First Posted: 4/15/2009
DOBSON Contrary to popular belief, jobs are available in Surry County, judging by a career fair Wednesday at Surry Community College which also showed there are plenty of folks looking for them.
Representatives of about 30 entities, ranging from medical and financial institutions to police and military organizations, set up shop temporarily in the SCC gymnasium to recruit prospective employees who werent too hard to find.
Weve had very good attendance, said the colleges Debbie Benge, the coordinator of the annual event which began at 9 a.m. and lasted until early afternoon. For about the first hour, they were lined up out the door.
By noon, about 250 people, many whove been displaced from textile and other industries, had filed through the gym doors seeking new careers among various booths lined up around the gym.
Weve had 18-year-olds to 60-year-olds in here looking for work, said Jayme Shatley of Carolina Select Home Care Inc. of Elkin, one of the companies represented at the jobs fair.
Sheila Clark, an unemployed Mount Airy resident, was among those journeying to Dobson to explore available opportunities. Along with gaining a couple of good leads on possible positions, Clark indicated she also received something maybe just as important to an out-of-work person: hope.
Everybody here has been very nice and helpful, said Clark, who was laid off from an ATV/motorcycle business in Pinnacle about six months ago. She said that along with potential employment opportunities, she came away from Wednesdays career fair with a sense of direction she believes will be helpful, toward either getting another job or furthering her education.
Across the room, Jennifer Emerson of East Bend chatted with Officer Ray Arnder of the Mount Airy Police Department, who was there to outline employment opportunities in law enforcement.
My brother is a cop, the young woman said in explaining her interest in police work, which also includes a desire to work in the K-9, or police dog, field due to a love of animals.
Emerson said one reason she is considering a law enforcement career is the job stability she believes that line of work affords. Youre always going to need police officers, she reasoned.
The Durham Police Department also was represented at Wednesdays fair, along with other men in uniform from the Army, Navy and Marines.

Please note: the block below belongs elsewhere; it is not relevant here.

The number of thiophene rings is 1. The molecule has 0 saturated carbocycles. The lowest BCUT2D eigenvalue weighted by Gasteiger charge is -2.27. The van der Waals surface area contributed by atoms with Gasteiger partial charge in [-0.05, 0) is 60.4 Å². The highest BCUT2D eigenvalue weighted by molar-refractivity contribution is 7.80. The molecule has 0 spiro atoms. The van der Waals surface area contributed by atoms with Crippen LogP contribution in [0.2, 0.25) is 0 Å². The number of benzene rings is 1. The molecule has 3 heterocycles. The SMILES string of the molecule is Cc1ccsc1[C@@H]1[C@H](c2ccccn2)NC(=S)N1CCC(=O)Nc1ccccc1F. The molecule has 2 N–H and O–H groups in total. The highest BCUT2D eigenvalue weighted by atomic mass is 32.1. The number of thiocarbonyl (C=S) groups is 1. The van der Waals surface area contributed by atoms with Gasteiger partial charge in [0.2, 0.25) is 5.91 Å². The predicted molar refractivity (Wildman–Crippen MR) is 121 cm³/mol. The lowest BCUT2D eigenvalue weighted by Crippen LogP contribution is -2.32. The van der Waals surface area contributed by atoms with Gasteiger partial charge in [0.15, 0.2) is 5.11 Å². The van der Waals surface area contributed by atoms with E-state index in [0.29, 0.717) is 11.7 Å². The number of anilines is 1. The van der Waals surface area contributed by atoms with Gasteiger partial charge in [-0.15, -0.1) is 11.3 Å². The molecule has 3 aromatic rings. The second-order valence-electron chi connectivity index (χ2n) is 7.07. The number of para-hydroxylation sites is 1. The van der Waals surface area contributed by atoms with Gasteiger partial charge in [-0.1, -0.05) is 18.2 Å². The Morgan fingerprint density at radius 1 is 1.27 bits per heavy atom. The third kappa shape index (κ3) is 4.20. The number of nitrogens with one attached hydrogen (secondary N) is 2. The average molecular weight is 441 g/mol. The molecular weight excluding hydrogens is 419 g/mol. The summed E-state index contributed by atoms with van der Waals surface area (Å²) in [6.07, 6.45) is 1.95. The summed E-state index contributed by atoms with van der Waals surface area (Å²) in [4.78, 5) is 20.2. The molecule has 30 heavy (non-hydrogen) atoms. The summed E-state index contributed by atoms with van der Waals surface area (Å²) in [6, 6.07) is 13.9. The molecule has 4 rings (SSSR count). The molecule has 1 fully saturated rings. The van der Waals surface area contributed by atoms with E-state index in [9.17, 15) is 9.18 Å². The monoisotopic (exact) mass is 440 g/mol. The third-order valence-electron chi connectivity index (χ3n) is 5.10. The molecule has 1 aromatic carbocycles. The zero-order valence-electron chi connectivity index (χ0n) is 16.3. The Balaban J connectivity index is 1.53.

Several health and care-giver institutions had representatives there as well, including Hugh Chatham Memorial Hospital in Elkin, along with staffing agencies such as Workforce Carolina and several non-profit organizations.
A sampling of others represented included Surry Telephone Membership Corp., Western-Southern Financial Group, Wells Fargo Finance, Wayne Farms, Premier Enterprises, Maurices, Piedmont Authority for Regional Transportation, Neighbors Food Stores/WIFM radio and Mary Kay Cosmetics.
Benge, the fairs coordinator who works in the SCC Career Services Center, said many of the employers represented indicated that they have jobs available now or would in the near future. The employer attendance is not as great (compared to last years fair), she said. We contacted a large number of employers.
However, Benge was grateful for those there.
When Shatley, the official from Carolina Select Home Care, was asked if jobs were available with her business, she replied, You better believe it! We need certified nursing assistants. A person can receive training for that position and be employed within six months, Shatley said.
The Carolina Select Home Care representative added that she had encountered many qualified individuals Wednesday, including many laid off from Mount Airy industries. Some lack a sense of where to go from there, according to several of the employers.
Theyve been in the factories for 15 years and dont know what to do, Shatley said. They just dont know where to get started. People are desperate right now.
Its so sad, reported another company representative of her contacts at the fair with persons laid off from local industries.
However, Benge agreed that if nothing else, career fairs provide the unemployed with a kind of purpose, offering them a means of doing something in an effort to improve their situations. That can provide a psychological boost in itself, she said.
I do look at this as a positive event, the coordinator added, saying it does show jobs are available to those who are prepared.
Some people are going to have to make adjustments and transitions, especially those whove been in manufacturing in the past, Benge said.
But there are opportunities.
Contact Tom Joyce at [email protected] or at 719-1924.